Myers beats drum for interoperability
- By Dan Caterinicchia, Dan Caterinicchia
- Oct 30, 2001
As the war on terrorism continues to play out, technology enhancements will be needed to ensure that U.S. military commanders get the information they need when they need it, but the key driver to making that happen is cultural, not technological, said Gen. Richard Myers, chairman of the Joint Chiefs of Staff.
The services are not having bandwidth problems today and are easily moving large files and pictures across their networks, Myers said. But network congestion will increase as traffic volume does, and even then, bandwidth is not the only problem.
The Defense Department continues to battle interoperability problems, having only a limited ability to share information across the services.
"Some of that involves hardware, but the key, in fact, must come in a shift in the way we think, and that's a cultural change," Myers said during an Oct. 31 address at the MILCOM conference in Vienna, Va.
To reap the full benefit of technology, systems must be linked together, Myers said. The department needs to upgrade many of its systems, such as those on the B2 bomber, where people communicate by plugging a laptop computer into an antenna. "That's not the best integration, and we have got to make that better," he said.
The Pentagon has attempted to improve the flow of information by creating the command, control, communications, computers, intelligence, surveillance and reconnaissance (C4ISR) framework. But he called the C4ISR's information exchange requirements a Band-aid and said a strong concept of operations is the only way to ensure that a system will get the necessary information to the desired destination.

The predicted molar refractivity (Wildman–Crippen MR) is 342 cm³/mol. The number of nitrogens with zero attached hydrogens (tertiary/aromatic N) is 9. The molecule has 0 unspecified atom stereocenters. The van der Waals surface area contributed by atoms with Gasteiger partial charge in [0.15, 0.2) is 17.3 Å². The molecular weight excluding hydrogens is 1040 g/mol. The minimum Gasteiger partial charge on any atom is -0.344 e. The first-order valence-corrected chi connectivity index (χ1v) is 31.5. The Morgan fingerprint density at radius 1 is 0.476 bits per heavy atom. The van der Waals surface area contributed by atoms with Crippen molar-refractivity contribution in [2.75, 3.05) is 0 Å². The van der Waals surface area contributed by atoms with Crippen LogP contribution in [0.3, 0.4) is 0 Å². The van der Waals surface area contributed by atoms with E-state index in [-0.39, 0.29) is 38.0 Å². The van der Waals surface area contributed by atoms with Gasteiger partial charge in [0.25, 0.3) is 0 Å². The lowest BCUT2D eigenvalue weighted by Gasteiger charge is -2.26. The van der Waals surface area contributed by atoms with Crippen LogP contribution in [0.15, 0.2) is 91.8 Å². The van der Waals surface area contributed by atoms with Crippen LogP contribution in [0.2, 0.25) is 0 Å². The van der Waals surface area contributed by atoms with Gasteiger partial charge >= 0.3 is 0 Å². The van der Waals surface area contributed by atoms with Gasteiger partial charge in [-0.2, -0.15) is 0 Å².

A standing joint task force headquarters has been established to make sure that any new or legacy systems are interoperable with the C4ISR network and to "ensure a future based on jointness," Myers said. "Joint applications [are] a key part of joint warfighting, and we have to got to make that right."
Myers said stovepipes and a Cold War mentality are the main reasons why interoperability has been a difficult goal to realize in the military, and especially in the intelligence community.
In fact, the intelligence community needs a "major reform" because the system that has been in place since the 1950s won't work in the future, Myers said. "If we're going to reach our vision, it can't be business as usual. We have to get outside our comfort zone." He added that Defense Secretary Donald Rumsfeld has discussed this issue with CIA Director George Tenet.
The defense, civilian and intelligence communities have come a long way in sharing information and cooperating since Sept. 11, "but we've got to make this part of the culture," Myers said. "This war on terrorism demands it."